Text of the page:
So are the petitions going to usher in a bright new über-democratic dawn? Will MPs obediently follow the expressed wish of 0.2 per cent of the electorate? Or will they follow Ms Mensch's example and use their own judgement when it comes to voting on tricky issues?

And if they do ignore the views of the petitioners, will trust in our political system have been enhanced - or reduced?

Perhaps the very act of organising or signing a petition will in itself represent a welcome advance.

On the other hand, if you think it's all nonsense, you'll be pleased to know there are already petitions up and running to demand the ending of petitions.


  • Comment number 1.

    This is total nonsense, just as the previous regime's "Peoples' Panels" were.

    We cannot say we live in a democracy when so many do not participate. Legitimacy is zero.

    If Plato was correct we are in big trouble.
    One of the penalties for refusing to participate in politics is that you end up being governed by your inferiors.

  • Comment number 2.

    1. There has never been a democracy in any country that I know about. There is a thing called plutocracy: rule by the wealthy for the wealthy where people are allowed to vote for one wealthy person over another wealthy person. This type of Govt - because wealth is so important - could also be called Plutolobbyism.
    2. Plutocracy is the worst sort of govt. I am all for professional govt where elected persons get to keep their jobs for life, or until retirement (or more likely mischief e.g. claiming expense claims that never got expended) gets them fired, and therefore an election must be called for that particular seat.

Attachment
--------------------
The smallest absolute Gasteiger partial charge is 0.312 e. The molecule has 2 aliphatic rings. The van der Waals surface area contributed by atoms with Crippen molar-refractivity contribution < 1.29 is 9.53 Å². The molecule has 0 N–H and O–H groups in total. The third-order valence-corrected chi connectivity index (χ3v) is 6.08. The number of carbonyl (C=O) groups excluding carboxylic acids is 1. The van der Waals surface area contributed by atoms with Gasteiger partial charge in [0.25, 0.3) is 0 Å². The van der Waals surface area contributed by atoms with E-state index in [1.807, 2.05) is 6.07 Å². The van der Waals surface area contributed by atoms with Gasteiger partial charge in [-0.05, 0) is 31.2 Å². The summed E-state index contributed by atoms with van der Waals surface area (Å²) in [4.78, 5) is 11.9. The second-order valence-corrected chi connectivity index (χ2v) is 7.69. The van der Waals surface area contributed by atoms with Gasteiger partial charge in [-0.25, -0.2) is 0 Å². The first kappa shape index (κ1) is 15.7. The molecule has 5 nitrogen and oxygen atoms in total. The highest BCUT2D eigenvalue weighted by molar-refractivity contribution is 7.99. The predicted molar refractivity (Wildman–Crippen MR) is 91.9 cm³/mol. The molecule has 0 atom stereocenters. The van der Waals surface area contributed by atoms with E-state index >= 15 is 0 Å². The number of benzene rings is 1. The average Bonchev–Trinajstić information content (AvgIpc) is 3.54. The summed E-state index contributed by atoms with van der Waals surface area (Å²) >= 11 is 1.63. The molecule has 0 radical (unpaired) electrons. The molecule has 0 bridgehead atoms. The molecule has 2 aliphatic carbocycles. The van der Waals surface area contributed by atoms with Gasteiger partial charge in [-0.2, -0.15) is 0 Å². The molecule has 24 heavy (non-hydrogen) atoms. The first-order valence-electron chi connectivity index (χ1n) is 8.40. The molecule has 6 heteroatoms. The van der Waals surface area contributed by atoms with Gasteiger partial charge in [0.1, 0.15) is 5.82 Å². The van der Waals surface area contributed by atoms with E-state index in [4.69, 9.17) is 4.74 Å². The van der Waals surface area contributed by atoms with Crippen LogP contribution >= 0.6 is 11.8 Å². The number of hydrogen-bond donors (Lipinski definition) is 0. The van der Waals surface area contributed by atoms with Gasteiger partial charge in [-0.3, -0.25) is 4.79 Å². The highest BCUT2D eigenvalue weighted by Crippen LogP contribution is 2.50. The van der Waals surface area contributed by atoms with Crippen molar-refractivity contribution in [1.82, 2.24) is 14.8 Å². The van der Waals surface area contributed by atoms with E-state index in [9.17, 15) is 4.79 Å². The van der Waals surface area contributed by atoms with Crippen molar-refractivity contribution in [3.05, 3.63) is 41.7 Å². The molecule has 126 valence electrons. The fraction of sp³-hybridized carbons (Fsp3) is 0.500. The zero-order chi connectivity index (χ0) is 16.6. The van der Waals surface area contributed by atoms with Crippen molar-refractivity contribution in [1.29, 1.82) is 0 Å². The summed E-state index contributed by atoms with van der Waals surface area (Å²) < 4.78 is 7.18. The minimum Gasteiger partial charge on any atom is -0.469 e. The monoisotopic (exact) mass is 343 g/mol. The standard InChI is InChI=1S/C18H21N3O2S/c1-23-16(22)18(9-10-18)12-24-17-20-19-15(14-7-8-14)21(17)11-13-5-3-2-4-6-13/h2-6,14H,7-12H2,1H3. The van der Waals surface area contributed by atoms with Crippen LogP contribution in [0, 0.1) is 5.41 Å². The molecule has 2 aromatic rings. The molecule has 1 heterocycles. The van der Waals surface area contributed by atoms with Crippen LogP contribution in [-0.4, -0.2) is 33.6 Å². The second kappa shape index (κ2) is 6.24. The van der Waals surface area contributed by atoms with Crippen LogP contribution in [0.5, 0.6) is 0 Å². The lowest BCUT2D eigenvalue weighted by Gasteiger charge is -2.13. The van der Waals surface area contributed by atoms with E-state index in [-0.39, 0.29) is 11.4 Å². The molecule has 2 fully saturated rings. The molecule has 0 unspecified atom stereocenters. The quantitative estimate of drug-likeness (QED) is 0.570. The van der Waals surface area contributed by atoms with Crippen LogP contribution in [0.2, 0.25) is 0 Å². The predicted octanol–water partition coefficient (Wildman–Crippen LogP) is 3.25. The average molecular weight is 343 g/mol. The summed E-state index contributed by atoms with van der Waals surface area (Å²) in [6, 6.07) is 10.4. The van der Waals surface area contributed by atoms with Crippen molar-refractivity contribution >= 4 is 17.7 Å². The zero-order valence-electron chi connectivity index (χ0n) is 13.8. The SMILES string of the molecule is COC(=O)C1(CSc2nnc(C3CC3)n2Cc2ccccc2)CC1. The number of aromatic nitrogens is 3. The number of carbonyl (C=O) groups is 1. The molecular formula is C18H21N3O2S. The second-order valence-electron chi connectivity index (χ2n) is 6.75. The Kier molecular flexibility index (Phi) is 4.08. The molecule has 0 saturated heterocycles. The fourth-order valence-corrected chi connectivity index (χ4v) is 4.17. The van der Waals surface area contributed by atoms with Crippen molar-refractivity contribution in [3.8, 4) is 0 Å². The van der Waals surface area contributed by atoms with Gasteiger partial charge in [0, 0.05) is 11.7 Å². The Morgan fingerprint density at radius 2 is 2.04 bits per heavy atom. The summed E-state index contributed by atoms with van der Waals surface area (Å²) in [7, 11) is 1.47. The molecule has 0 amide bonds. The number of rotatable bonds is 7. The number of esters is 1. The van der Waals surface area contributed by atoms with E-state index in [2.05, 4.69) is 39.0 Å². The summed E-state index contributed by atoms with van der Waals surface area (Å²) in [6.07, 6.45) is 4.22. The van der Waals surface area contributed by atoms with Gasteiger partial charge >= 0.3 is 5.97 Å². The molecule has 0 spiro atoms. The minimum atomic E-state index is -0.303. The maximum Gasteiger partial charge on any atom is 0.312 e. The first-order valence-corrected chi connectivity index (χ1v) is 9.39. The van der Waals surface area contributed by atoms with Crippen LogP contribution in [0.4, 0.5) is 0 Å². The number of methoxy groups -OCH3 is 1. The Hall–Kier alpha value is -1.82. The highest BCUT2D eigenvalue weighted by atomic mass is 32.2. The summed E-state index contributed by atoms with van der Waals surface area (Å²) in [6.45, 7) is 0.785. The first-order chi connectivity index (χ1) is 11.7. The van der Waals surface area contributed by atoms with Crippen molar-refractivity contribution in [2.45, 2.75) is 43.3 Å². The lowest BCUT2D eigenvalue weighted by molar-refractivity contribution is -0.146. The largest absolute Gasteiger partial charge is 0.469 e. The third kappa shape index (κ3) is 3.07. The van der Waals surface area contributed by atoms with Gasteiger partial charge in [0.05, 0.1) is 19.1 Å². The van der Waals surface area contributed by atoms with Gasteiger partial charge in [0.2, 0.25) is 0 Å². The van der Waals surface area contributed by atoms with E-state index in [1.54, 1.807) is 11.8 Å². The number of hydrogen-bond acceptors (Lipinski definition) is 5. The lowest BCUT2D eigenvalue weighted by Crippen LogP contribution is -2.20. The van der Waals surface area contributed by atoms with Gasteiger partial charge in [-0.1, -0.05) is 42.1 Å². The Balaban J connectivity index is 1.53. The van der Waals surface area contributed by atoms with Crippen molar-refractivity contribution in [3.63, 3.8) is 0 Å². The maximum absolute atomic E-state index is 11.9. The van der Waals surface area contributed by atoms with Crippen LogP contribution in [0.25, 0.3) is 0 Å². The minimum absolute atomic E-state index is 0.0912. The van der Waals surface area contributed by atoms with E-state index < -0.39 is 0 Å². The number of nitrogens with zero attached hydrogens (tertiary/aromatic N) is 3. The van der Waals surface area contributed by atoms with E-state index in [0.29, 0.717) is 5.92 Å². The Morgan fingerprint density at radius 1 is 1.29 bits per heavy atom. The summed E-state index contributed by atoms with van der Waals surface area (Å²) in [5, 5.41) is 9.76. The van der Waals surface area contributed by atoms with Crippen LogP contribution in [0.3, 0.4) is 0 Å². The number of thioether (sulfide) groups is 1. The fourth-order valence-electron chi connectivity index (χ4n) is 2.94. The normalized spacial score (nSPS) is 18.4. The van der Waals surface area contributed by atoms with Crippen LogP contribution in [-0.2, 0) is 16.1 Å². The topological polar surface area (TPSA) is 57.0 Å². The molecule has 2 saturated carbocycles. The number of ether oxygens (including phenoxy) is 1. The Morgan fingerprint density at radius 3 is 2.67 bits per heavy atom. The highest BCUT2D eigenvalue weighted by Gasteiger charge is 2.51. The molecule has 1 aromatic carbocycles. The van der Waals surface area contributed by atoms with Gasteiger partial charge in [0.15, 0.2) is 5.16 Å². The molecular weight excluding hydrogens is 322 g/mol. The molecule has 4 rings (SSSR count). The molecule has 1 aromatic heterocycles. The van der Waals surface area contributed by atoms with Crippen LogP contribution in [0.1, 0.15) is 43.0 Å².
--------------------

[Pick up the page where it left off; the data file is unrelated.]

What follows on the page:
3. A major step towards democracy could be the elimination of the wealth factor by eliminating election expenditures, bribes (aka donations) and paying persons to run, which would mean a person born to a log cabin would indeed have some little chance of becoming PM.

  • Comment number 3.

    1. No online petition goes anywhere or will go anywhere because the interests of the wealthy are normally totally different from the interests of the non-wealthy, and the wealthy are too preoccupied with legislation that can make them wealthier (usually on the backs of taxpayers).
    2. Most working persons have little time to be reading rules and creating petitions. Even if one were to make it through the time factor, there is also the issue of literacy, making oneself clearly understood, and then, of course, waiting for 100,000 to create time to read the petition and sign it - likely having misunderstood the petition.
    3. The petition goes to Backbench Business Committee of the House of Commons, members of the plutocracy the interests of whom are highly unlikely to correspond to the penitent. Old saying: "You can have your say, but the government will have its way."

  • Comment number 4.

    There is already at least one newspaper (that I didn't have to look to far to find) that has used this new democratic tool to influence petition participation - likely sell newspapers too. The petition: EU membership. The paper even provides the email address where you can sign up.
    Mark Seddon, of the People’s Pledge campaign for an EU referendum, said last night: "Congratulations to the Daily Express – and to the thousands of readers who have already signed the national petition demanding a referendum on Britain’s membership of the European Union. "